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Survey Report

Measuring the impact of health and wellbeing programs

Benefits Administration and Outsourcing Solutions|Health and Benefits|Talent|Total Rewards
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April 3, 2020

A commitment to metrics enables companies to better identify employee needs and target programs to different individuals or employee groups.

Measurement and data analytics help employers assess whether a program is working and whether it’s delivering a good return on their investment. Analytics also enable companies to better identify employee or employee groups. Not only is measurement a key priority for employers, but it is also the area with the biggest gap (41%) between progress made in the past three years (37%) and the priority over the next three years (78%).

Employers use a range of metrics and data to evaluate the impact of health and wellbeing programs. Opportunities still remain to use organizational analytics despite the attention analytics has received in the recent past. Roughly two-thirds of employers (66%) plan to use organizational analytics to test the effectiveness of their strategy in the next three years, up from 21% today. Approximately three-fifths of companies (61%) measure the total cost of care (Figure 1). To target and customize programs, roughly half of employers (45%) use tools and programs to identify specific individuals or subgroups, and 37% use workforce segmentation. Data can also be used to measure different aspects of wellbeing. For example, by 2021, 42% of employers expect to use employer HR data to monitor signs of financial stress by workforce segment and pivotal financial decision points, up from 20% today.

66% of employers will use analytics to test their health and wellbeing strategy in the next 3 years, up from 21% today. Some already have a head start: 61% say that they use analytics for cost evaluation to a very great/great extent; and 59% use it for a value-on-investment approach (the impact of programs).
Figure 1. Opportunities to use organizational analytics still exist despite increased focus in recent years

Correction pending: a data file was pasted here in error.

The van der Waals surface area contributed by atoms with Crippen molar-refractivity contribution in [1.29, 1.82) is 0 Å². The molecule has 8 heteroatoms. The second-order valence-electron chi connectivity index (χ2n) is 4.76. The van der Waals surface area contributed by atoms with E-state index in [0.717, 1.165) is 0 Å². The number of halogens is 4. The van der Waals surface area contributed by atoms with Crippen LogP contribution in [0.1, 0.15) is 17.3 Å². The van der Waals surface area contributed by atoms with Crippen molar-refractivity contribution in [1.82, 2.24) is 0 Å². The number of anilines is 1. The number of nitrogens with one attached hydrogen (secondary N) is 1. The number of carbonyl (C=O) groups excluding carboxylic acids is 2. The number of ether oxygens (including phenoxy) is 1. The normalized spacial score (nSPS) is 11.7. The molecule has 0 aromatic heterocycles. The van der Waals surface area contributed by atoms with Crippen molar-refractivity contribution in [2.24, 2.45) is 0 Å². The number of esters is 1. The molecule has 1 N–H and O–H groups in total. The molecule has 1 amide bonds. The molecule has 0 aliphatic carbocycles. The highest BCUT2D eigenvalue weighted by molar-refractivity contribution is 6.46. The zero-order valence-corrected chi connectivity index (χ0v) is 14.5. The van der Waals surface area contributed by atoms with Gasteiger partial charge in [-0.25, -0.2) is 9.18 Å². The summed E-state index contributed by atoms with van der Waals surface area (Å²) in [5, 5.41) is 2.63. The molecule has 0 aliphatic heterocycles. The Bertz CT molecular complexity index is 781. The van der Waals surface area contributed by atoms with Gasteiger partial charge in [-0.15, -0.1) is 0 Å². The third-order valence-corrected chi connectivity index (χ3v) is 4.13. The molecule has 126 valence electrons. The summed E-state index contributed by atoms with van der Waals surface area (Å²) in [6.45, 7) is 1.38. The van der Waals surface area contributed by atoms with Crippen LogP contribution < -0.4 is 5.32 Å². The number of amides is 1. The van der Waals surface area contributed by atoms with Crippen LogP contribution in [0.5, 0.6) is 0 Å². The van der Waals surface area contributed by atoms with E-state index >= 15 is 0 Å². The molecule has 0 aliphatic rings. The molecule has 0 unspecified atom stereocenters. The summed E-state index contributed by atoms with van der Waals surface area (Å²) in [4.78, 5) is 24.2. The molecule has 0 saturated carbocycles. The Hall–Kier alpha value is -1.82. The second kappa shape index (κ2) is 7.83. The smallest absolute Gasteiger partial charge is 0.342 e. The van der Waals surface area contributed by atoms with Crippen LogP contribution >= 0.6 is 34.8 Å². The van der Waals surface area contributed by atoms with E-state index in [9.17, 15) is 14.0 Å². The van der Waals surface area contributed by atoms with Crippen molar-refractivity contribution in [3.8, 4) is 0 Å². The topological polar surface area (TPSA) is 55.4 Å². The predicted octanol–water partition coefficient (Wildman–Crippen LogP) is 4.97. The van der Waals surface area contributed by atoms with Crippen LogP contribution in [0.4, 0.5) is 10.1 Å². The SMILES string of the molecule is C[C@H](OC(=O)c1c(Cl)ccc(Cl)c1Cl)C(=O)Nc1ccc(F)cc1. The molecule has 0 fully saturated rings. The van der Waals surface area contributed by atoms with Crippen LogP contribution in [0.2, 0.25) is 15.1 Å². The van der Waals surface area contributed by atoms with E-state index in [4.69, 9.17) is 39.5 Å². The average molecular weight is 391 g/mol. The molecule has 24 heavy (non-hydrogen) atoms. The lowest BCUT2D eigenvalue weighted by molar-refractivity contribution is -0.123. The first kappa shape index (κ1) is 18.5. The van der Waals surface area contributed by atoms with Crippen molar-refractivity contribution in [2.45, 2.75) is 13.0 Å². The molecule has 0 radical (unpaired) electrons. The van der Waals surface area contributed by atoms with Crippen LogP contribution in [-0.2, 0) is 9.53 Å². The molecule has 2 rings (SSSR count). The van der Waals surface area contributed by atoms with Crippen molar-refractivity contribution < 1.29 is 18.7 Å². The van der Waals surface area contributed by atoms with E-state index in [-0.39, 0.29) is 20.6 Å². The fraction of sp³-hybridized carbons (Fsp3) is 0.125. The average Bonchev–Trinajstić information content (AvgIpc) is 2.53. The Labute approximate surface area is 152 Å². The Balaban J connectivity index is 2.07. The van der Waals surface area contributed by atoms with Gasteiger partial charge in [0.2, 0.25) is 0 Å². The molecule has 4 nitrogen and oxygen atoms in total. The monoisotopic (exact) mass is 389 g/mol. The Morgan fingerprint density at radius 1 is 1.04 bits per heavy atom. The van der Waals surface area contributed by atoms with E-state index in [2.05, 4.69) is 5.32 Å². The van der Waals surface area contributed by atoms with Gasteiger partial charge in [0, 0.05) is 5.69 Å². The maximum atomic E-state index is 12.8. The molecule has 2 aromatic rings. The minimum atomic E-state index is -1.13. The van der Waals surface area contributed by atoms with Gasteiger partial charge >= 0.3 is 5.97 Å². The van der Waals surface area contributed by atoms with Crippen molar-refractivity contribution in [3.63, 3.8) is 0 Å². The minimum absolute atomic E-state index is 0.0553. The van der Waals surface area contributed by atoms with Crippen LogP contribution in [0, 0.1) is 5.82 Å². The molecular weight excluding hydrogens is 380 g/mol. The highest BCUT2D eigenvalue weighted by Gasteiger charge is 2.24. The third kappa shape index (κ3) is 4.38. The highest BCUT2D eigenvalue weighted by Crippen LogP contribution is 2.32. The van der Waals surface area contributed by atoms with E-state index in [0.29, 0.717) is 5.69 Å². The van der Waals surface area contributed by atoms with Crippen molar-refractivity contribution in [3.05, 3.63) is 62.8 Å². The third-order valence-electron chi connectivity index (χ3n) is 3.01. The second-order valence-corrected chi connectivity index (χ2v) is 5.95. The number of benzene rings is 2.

Sample: Companies with at least 100 employees
Source: 2019 Willis Towers Watson Best Practices in Health Care Employer Survey

Value on investment

Instead of relying exclusively on ROI, employers are now using a broader set of financial and nonfinancial measures to assess the value of a program. Known as value on investment, this approach enables employers to move beyond simply measuring costs and evaluate, for example, employee satisfaction, participation, productivity and mitigation of health risks. This approach is especially useful in assessing the impact of wellbeing programs. Approximately three-fifths of employers currently use the value-on-investment approach (Figure 2).1

A value-on-investment approach has received the greatest focus by employers in the last two years (65% in 2018 and 61% in 2019).
Figure 2a. Value-on-investment approach

Use a variety of financial and nonfinancial metrics to measure the impact of health and wellbeing programs (i.e., value-on-investment approach)

Tools and program selection received attention from employers (54% in 2018 and 48% in 2019).
Figure 2b. Tool and program selection

Use data to identify specific individuals or subgroups to personalize tools and select relevant health and wellbeing program(s) or gaps in care

Lost-time metrics trailed behind value on investment and tools and program selection in 2018 (32%) and 2019 (29%).
Figure 2c. Lost-time metrics

Use lost-time metrics (e.g., unplanned absence, presenteeism, disability, workers compensation) to inform decisions or changes to your health and wellbeing programs

Note: Percentage indicates “To a very great extent,” “To a great extent” and “To a moderate extent” Sample: Companies with at least 1,000 employees
Source: 2017, 2018 and 2019 Willis Towers Watson Best Practices in Health Care Employer Survey

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Best Practices: data analytics

Use a variety of financial and nonfinancial metrics to measure the impact of programs.

Best performers 44%, High-cost companies 22%, Best performers’ lead +22%
Figure 3a. Best performer advantage

Use surveys to identify employees' wants and needs when designing programs or making changes

Best performers 30%, High-cost companies 20%, Best performers’ lead +10%
Figure 3b. Best performer advantage

Use data to identify specific individuals or subgroups to personalize tools and select relevant programs

Best performers 46%, High-cost companies 35%, Best performers’ lead +11%
Figure 3c. Best performer advantage

Compile workforce data and perform analytics to develop a strategy for improving inclusion and diversity

Footnotes

1 Ibid.,1


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